On hearing this, I realized that from the many recipients of these bicycles I have met so far, some of them had to take loans for the weddings of their daughters or sisters. However poor we may consider some people, parents and brothers (even earning sisters) often do more than they possibly can for their daughter or sister’s wedding.
Normally, I would have asked David (just like I would have asked any other recipient of an old bicycle) if he would be willing to donate Rs 500 for the old bike we were offering him. The old bike we were offering him was now in good condition, because Dhobi Atul had spent nearly Rs 500 to 700 on it before handing it to us in exchange of the new bike we were donating to him.
David was willing to donate some money; and when I realized he will be spending nearly Rs 500 to 600 for its transportation to Kanyakumari, I decided to ask him for only Rs 100 as his voluntary donation towards the bike.
He promptly agreed and paid up. (I will add it to the kitty of donations to benefit another needy soul someday. I believe, never give anything for free, many people do not value freebies; I try to make the recipient pay a tiny token if possible, unless the recipient is a destitute.)
I noticed, David smiled a lot as he spoke, I felt he seemed content with whatever lemons life has given him. I really liked this guy, very caring towards his 8 siblings, seemingly content in spite of his less privileged state, riding a bicycle with so much weight even in his 60s!
I asked David if he’s ever had an accident while riding his bike?, he replied, “Twice; once a young girl driving a very big car took a sudden turn, and I fell off my bicycle and landed on the street. However, she stopped, got off and asked me if I was okay; only when I assured her I was okay, she drove away. Later that day, I suffered some pains later, and then I spent nearly Rs 1500 on X rays etc over a week. But I was okay soon.’ (He smiled)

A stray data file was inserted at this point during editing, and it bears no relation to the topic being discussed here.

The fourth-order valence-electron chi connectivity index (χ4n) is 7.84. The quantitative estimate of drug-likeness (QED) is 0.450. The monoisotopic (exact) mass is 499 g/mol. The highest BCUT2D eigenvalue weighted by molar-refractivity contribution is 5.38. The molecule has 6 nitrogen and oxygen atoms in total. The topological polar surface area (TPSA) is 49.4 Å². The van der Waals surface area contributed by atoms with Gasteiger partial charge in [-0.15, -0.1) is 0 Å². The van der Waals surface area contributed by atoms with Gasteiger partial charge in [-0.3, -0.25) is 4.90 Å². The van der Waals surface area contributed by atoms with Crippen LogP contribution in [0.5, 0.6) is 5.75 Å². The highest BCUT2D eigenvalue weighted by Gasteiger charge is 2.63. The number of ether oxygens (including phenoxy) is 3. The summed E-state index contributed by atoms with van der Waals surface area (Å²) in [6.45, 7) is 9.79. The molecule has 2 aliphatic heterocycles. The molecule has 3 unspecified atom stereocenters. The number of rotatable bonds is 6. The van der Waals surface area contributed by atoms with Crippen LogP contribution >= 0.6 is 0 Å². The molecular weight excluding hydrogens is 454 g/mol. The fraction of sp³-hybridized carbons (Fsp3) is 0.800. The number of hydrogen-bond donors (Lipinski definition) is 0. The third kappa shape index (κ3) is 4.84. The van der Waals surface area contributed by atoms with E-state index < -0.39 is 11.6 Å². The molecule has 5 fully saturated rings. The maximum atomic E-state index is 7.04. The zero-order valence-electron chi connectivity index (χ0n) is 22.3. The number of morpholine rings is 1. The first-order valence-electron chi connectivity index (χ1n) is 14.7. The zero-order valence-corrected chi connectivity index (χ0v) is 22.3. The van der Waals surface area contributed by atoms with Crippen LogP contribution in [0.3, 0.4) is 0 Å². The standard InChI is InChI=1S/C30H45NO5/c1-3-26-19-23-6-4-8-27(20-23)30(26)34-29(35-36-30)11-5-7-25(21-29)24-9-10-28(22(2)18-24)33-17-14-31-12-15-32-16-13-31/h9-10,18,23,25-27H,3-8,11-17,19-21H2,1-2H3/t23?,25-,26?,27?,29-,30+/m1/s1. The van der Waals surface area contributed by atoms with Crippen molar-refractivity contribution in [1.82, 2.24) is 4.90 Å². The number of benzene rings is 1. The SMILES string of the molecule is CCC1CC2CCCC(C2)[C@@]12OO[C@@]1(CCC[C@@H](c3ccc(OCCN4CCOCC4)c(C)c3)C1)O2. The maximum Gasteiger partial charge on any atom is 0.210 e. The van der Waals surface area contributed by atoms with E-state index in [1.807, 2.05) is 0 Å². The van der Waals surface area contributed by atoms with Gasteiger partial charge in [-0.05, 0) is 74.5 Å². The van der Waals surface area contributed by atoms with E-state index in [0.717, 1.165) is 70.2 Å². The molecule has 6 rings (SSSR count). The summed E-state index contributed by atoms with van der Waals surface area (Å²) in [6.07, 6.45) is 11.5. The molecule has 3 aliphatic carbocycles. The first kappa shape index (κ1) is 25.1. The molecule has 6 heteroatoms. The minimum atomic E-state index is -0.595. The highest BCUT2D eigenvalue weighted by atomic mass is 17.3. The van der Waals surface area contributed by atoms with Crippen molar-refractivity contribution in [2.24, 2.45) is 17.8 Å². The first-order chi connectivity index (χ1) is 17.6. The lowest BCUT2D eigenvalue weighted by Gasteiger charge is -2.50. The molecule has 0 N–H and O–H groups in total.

I asked him then, ‘After you had to spend some money on curing the pains and aches you suffered, did you ever feel then that you should have claimed some money (compensation) from the car driver, that young girl…?’, He replied, ‘She was a good person; she had stopped her car, got off and apologized to me, and asked me if I am okay; for me that was good enough. I never thought of claiming anything from her.’
Long after David left, I thought ‘In America, or any other developed nation, had this happened, David could have purchased a car as big as hers on suing her for bodily damages and mental exertion!’ 😉
I think David forgave her for sending him flying to the ground, not just because it seemed to him then that he wasn’t badly hurt, but also because that erring stranger had shown genuine concern, sympathy, and care in stopping her car, (stepping out of its safety and luxury, leaving behind her comfort and safety zone), and coming up to him and asking if he was alright, and apologizing to him. Now, how many of us will do this, not ZOOM away without a care, if we, God forbid, ever make such an error in judgment/mistake while driving… Well….
Thanks to Sonika and Rajeev Munjal, and Sahil and Jay Sheth, for donating this bicycle to David.
And thank you to Kohinoor Cycles (http://kohinoorcyclestores.blogspot.com/) Siddharth Vora (https://www.facebook.com/siddharth.vora.58?fref=ts) for the good service.